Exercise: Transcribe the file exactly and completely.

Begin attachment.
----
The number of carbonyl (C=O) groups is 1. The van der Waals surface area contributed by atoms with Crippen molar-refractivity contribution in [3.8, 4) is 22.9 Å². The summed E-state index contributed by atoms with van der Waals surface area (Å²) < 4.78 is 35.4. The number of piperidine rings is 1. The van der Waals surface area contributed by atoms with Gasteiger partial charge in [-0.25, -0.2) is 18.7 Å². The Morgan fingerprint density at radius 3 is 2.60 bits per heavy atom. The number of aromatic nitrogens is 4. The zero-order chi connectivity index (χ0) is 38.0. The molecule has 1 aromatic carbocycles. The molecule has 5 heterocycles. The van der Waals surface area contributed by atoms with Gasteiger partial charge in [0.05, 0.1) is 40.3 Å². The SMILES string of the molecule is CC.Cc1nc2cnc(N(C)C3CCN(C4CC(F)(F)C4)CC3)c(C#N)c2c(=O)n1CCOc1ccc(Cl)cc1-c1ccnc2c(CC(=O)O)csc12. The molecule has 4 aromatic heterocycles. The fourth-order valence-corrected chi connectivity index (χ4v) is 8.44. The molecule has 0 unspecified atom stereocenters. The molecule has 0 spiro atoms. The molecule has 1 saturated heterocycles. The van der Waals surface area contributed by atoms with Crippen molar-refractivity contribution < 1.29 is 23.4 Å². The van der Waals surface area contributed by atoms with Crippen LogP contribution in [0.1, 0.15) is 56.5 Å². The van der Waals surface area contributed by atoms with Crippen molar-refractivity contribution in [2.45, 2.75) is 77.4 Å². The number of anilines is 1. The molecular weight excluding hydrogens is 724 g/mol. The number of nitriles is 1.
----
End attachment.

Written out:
The number of carbonyl (C=O) groups is 1. The van der Waals surface area contributed by atoms with Crippen molar-refractivity contribution in [3.8, 4) is 22.9 Å². The summed E-state index contributed by atoms with van der Waals surface area (Å²) < 4.78 is 35.4. The number of piperidine rings is 1. The van der Waals surface area contributed by atoms with Gasteiger partial charge in [-0.25, -0.2) is 18.7 Å². The Morgan fingerprint density at radius 3 is 2.60 bits per heavy atom. The number of aromatic nitrogens is 4. The zero-order chi connectivity index (χ0) is 38.0. The molecule has 1 aromatic carbocycles. The molecule has 5 heterocycles. The van der Waals surface area contributed by atoms with Gasteiger partial charge in [0.05, 0.1) is 40.3 Å². The SMILES string of the molecule is CC.Cc1nc2cnc(N(C)C3CCN(C4CC(F)(F)C4)CC3)c(C#N)c2c(=O)n1CCOc1ccc(Cl)cc1-c1ccnc2c(CC(=O)O)csc12. The molecule has 4 aromatic heterocycles. The fourth-order valence-corrected chi connectivity index (χ4v) is 8.44. The molecule has 0 unspecified atom stereocenters. The molecule has 0 spiro atoms. The molecule has 1 saturated heterocycles. The van der Waals surface area contributed by atoms with Crippen molar-refractivity contribution < 1.29 is 23.4 Å². The van der Waals surface area contributed by atoms with Crippen LogP contribution in [0.1, 0.15) is 56.5 Å². The van der Waals surface area contributed by atoms with Crippen molar-refractivity contribution in [2.45, 2.75) is 77.4 Å². The number of anilines is 1. The molecular weight excluding hydrogens is 724 g/mol. The number of nitriles is 1.